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Jeffery Aniba Waia and Andrew Belletty

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Jeffery Aniba Waia

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Jeffery Aniba Waia

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Jeffery Aniba Waia and Andrew Belletty

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Volker Kuchelmeister, Jeffery Aniba Waia and Andrew Belletty

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Volker Kuchelmeister, Jeffery Aniba Waia and Andrew Belletty

Belletty’s Hazelbrook Studio opens specialising in 360 sound for VR and surround sound for Film and Television.

Andrew Belletty  has just completed the first 7.1 mix for the film In Bocca al Luppo, 2019, directed by Missi Mel Pesa, in my newly opened studio which is nestled on the edge of the forrest outside our home in Sydney’s Blue Mountains.  The bush setting provides the perfect tonic for directors exhausted by the post production process. The studio offers surround mixing for film and television with JBL and Genelec studio monitors, Protools Ultimate software and 360Audio tools.

Creating the Wiradjuri language version of Little J & Big Cuz

I have just returned from recording the Wiradjuri Language version of little J & Big Cuz in Wagga Wagga in central NSW. We recorded the cast in the recording studio at Charles Sturt University using my portable Protools Ultimate Rig and AKG212 mics. I worked closely with Producer Gillian Moodie and Wiradjuri language teacher Letetia Harris to edit the dialog on the fly to achieve a tight lip sync.

I must give a big thanks to the staff at the School of Communications and Creative industries for helping us with the facilities.


Review of Listen_UP in the latest issue of realtime

The Big Anxiety 1: listen_UP, listen deep

Keith Gallasch

On a reflective golden floor, six tree stumps for sitting. Above, six small boat-like objects crafted from paperbark float serenely. A soft, blue cloth curtain gently encloses the intimate, circular space. The floor dips deep beneath the sitter, mirroring all that is above in the contemplative space that is listen_UP, an installation in The Big Anxiety’s Empathy Clinic. The work advocates and induces deep listening with which to understand the anger and underlying grieving born of serial trauma suffered by generations of Australia’s Indigenous peoples. As a soft crackling suggests a gentle fire at listen_UP’s centre, a very present, lone female voice, pondering inherited and personally experienced suffering, is textured with heartbeat, the rumble of restless weather and a singer expressively uttering a mutating syllable sequence emotionally in tandem with the speaker’s narrative in a sound world of gently shifting perspectives.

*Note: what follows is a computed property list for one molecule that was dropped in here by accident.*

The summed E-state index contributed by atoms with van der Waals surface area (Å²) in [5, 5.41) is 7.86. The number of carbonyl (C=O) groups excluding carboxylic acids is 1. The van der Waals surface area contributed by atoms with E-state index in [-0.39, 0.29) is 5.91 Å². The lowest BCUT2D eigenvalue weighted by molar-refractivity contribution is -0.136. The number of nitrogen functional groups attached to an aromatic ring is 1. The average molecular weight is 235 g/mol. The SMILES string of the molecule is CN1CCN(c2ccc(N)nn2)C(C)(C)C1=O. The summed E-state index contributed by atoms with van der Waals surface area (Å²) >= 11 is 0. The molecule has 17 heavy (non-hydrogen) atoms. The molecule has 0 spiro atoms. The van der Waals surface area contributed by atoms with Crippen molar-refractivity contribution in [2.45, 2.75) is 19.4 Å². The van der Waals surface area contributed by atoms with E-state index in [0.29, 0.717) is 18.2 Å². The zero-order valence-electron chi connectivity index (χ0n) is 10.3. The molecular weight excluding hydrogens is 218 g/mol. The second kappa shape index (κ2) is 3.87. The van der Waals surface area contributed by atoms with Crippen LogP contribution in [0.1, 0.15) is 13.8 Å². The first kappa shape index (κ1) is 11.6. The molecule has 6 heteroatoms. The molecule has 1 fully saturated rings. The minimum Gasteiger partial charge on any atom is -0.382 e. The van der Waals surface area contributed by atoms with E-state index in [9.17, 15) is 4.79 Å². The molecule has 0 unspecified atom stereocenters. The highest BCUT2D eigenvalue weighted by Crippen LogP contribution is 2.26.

The speaker struggles to begin—“I am… I am…”—but the words come—“I am without hope, without future”—revealing “a pain so deep, shame of what I am, what you have made me.” She is “a child unloved,” who has introjected her oppression: “I knew that I deserved not to be loved.” She briefly proffers an explanation for white listeners’ inability to empathise: “You cannot see me… because I mirror your pain.” While her plight is existential—“To be nothing would be preferable to being”—she is compassionate for children “raped in welfare, in a world where multinationals trade in weapons.” Unable to wait for revolution, she declares she will start with herself. The singer intones “reya, reya…”

Suddenly there’s particularity, the speaker revealing her profession, declaring “university a prison without walls.” As an academic, “I build walls of paper to bury my grieving soul while children are dying.” These children are close by, “crying down the street.”